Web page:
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Virginia Cooperative Extension -
 Knowledge for the CommonWealth

Stretching Your Hay Supply

Livestock Update, December 2007

Dr. Shea Porr, Equine Extension Agent, Northern District, or 540-687-3521 ext 27 and
Dr. Scott Pleasant, Veterinary Extension Specialist, Virginia Tech, or 540-231-4696

The drought-plagued summer in the Mid Atlantic and Southeast Regions has resulted in decreased hay supplies and soaring prices.  As winter approaches, many people are starting to feel the pinch.  The average horse eating only hay needs approximately 2% of their body weight in good quality hay each day to meet their energy needs.  That’s roughly 20 pounds of hay each day for a 1000-pound horse.  Adding a concentrate (grain) to the horse’s diet can reduce the hay requirement to 1-1.5 % of their body weight.  If you find yourself short on hay, either due to lack of availability or high prices, here are a few suggestions for stretching your horse’s hay supply.

One option is to replace a portion of your horses hay requirement with chopped hay.  Chopped hay products are typically sold in 50-pound sealed bags. They may be fed to totally replace the horse’s hay needs, but are usually too expensive to justify feeding at a full replacement rate.  However, they are excellent for replacing part of a horses hay requirement and for supplementing overly mature hay. Chopped hay products are usually fed on a pound-for-pound basis (one pound of chopped forage for one pound of long stemmed hay).  Always adjust the feeding rate to maintain proper body condition.

A second option is to feed hay cubes; alfalfa and timothy cubes are available.  Advantages of hay cubes include less storage space, ease of handling, and decreased feeding waste.  Hay cubes have adequate particle size to maintain normal digestive health and prevent wood chewing, so they can be used to partially or totally replace baled hay. Hay cubes may be fed to partially or totally reduce a horse’s hay needs.  Be careful when adapting horses to hay cubes, as some horses may consume them too quickly and choke.  As with any feed change, get the horse used to the cubes slowly.  Make sure the horse isn’t hungry the first time you feed them, reducing the chance that they’ll bolt them down.  Wetting or soaking cubes to soften them reduces the likelihood of choke, but can be time consuming and messy.  Remember to adjust the feeding rate to maintain proper body condition.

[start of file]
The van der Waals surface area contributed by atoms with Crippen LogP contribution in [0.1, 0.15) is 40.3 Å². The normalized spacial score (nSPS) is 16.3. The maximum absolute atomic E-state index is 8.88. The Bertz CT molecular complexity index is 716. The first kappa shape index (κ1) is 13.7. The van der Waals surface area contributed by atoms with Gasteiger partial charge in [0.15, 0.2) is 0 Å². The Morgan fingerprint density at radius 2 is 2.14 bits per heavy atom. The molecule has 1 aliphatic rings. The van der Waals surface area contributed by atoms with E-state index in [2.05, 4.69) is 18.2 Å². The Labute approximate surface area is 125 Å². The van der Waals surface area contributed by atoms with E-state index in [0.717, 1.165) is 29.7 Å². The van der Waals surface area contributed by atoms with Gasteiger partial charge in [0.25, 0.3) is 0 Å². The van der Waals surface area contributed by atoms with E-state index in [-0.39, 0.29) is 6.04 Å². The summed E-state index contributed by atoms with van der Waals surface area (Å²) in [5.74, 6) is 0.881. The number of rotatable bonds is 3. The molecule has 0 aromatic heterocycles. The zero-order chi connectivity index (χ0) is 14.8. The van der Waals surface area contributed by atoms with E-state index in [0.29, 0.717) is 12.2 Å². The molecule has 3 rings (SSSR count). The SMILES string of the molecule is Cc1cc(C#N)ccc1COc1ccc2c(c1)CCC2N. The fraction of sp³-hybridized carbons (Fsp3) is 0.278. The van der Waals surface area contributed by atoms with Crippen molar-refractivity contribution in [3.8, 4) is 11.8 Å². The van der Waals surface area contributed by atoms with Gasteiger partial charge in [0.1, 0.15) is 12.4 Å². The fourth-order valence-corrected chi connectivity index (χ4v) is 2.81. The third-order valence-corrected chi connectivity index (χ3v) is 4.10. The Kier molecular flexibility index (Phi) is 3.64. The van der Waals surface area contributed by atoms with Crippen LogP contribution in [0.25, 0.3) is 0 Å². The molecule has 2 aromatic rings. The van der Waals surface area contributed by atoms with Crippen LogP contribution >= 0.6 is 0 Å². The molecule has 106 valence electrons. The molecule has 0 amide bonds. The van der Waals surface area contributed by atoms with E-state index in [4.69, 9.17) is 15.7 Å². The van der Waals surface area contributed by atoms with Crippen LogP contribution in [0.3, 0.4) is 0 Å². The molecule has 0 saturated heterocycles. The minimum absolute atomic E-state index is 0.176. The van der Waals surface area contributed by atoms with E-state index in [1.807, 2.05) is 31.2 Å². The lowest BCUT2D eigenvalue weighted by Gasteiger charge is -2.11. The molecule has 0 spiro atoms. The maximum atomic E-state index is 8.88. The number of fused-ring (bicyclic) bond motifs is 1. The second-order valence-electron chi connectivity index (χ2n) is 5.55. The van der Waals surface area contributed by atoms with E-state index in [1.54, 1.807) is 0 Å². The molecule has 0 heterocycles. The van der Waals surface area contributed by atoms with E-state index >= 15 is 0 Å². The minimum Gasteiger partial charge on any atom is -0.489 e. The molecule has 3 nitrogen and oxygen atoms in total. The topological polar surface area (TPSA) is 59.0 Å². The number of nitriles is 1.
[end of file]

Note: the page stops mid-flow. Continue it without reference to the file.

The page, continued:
A third option to consider is feeding a high fiber or “hay-replacer” horse feed.  These are feeds over 15% crude fiber, which helps supply necessary fiber for normal digestive tract function.  High fiber feeds can allow you to reduce your hay-feeding by half (1.0% of body weight or 10 pounds per 1,000 pounds of body weight). As always, remember to adjust the feeding rate to maintain proper body condition.

A fourth option is to add non-molasses, shredded beet pulp to the diet.  As with high fiber feeds, beet pulp can be used to replace up to half of the forage requirement.  Beet pulp does not require soaking before feeding, but many people do so anyway.  Again, adjust the concentrate or hay fed to maintain appropriate body condition.

For more information on ways to stretch your hay supply this winter, contact your local county extension office.

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